We can thank Theodore Roosevelt for saving the Grand Canyon for posterity.  In 1903, after visiting the canyon himself, he declared it to be “a natural wonder which, so far as I know, is in kind absolutely unparalleled throughout the rest of the world” (Barnes, 102).  He followed that up by establishing the Grand Canyon National Monument in 1906, by executive order, then enlarging the Forest Reserve into a National Forest.

Santa Fe Railroad officials, seeing the canyon as a golden opportunity to dramatically increase southwest tourism, determined to create a great lodge on the South Rim.  Their chosen architect: Charles Whittlesey, who was trained in the Chicago office of Louis Sullivan.  His goal was to “meld the elegance of a European villa with the infomality of a hunting lodge” (Barnes, 105).  This grand hotel officially opened on January 14, 1905.  According to Barnes, “Steam heat, electric lights and indoor plumbing all made it the most expensively constructed and appointed log house in America.  Huge Douglas-firs were shipped by rail from Oregon, pushing the cost to $250,000, a grand sum, especially when compared to Old Faithful Inn, built for $140,000.  One-hundred guest rooms accommodated visitors who found comfort in ‘a quiet dignity, an unassuming luxury, and an appreciation of outing needs at El Tovar’” (Barnes, 105).  Though western in style, it has also been considered Transylvanian, resembling a hunting lodge for the Romanian royal family.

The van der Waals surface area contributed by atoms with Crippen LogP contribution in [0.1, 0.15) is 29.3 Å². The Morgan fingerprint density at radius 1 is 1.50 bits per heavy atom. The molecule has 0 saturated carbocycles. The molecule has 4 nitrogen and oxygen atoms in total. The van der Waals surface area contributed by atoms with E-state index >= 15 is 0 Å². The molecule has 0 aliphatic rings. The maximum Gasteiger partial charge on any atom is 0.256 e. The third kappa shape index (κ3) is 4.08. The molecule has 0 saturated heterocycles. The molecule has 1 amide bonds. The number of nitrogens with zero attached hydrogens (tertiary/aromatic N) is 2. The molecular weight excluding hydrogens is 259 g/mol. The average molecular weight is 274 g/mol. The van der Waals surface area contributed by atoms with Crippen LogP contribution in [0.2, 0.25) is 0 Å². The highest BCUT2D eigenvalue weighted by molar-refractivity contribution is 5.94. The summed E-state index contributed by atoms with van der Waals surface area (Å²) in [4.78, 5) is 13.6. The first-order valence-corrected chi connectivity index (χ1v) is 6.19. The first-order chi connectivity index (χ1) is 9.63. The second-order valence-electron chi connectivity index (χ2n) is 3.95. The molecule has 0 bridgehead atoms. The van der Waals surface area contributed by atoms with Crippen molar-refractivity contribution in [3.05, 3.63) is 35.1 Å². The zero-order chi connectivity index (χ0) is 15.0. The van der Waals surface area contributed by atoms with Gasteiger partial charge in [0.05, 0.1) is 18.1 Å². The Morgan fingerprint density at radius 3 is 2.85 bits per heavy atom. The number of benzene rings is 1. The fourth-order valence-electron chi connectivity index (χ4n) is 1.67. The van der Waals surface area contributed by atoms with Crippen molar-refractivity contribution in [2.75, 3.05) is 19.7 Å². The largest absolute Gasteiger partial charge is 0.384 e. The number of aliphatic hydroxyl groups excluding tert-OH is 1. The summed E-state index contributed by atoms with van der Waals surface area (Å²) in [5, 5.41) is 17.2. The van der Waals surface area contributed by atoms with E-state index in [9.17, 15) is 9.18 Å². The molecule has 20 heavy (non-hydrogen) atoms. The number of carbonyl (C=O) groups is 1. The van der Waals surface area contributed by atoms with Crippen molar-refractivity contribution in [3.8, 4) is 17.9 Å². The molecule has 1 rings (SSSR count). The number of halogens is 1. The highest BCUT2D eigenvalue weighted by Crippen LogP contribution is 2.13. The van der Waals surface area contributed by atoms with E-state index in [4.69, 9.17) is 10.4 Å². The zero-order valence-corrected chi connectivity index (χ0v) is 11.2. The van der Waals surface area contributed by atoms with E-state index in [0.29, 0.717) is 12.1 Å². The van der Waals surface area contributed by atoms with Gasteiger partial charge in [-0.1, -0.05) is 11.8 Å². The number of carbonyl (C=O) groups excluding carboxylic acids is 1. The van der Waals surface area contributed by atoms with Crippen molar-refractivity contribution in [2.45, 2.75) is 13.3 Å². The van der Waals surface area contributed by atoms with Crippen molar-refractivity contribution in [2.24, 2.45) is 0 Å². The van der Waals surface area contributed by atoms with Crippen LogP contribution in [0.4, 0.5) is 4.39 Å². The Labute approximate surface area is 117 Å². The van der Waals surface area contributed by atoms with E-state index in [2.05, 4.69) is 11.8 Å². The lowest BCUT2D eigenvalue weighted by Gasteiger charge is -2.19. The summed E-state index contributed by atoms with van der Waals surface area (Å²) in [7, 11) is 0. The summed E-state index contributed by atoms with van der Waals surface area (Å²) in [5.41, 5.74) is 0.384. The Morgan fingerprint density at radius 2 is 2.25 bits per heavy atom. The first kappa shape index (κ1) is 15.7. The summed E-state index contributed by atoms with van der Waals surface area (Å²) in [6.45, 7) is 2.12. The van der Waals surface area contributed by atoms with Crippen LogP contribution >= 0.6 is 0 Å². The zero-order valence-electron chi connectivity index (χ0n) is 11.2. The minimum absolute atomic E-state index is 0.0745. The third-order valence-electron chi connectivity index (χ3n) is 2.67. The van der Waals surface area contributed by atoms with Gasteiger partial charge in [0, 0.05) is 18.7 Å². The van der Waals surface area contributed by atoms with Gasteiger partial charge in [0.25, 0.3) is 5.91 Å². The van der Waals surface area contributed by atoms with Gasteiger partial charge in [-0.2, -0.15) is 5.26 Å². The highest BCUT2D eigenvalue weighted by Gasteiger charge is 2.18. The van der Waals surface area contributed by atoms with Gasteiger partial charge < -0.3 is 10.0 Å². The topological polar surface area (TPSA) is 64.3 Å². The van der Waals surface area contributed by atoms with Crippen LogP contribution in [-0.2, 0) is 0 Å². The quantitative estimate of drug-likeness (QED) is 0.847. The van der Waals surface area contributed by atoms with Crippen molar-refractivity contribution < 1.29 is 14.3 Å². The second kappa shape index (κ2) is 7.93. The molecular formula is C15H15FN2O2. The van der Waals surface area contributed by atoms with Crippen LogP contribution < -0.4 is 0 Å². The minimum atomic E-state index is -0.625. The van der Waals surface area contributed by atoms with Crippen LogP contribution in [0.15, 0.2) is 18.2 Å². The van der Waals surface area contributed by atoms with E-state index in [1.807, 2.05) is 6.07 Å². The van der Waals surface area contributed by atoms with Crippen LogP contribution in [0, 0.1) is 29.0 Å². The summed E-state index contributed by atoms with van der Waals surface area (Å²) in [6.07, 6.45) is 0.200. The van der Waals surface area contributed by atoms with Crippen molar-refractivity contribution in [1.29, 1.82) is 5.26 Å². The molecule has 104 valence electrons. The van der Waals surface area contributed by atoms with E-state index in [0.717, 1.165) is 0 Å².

Here the legendary Harvey Girls waited tables.  And here too, in January of 1906, only one year after it opened its doors, Zane Grey and his bride Dolly arrived here by train on their honeymoon.  But storm clouds obscured the canyon, so it wasn’t until evening that the clouds parted and they stared into such a sunset as they’d never even imagined.  The die was cast: This canyon would become the very heart of Grey’s 89 novels—where the Old West began.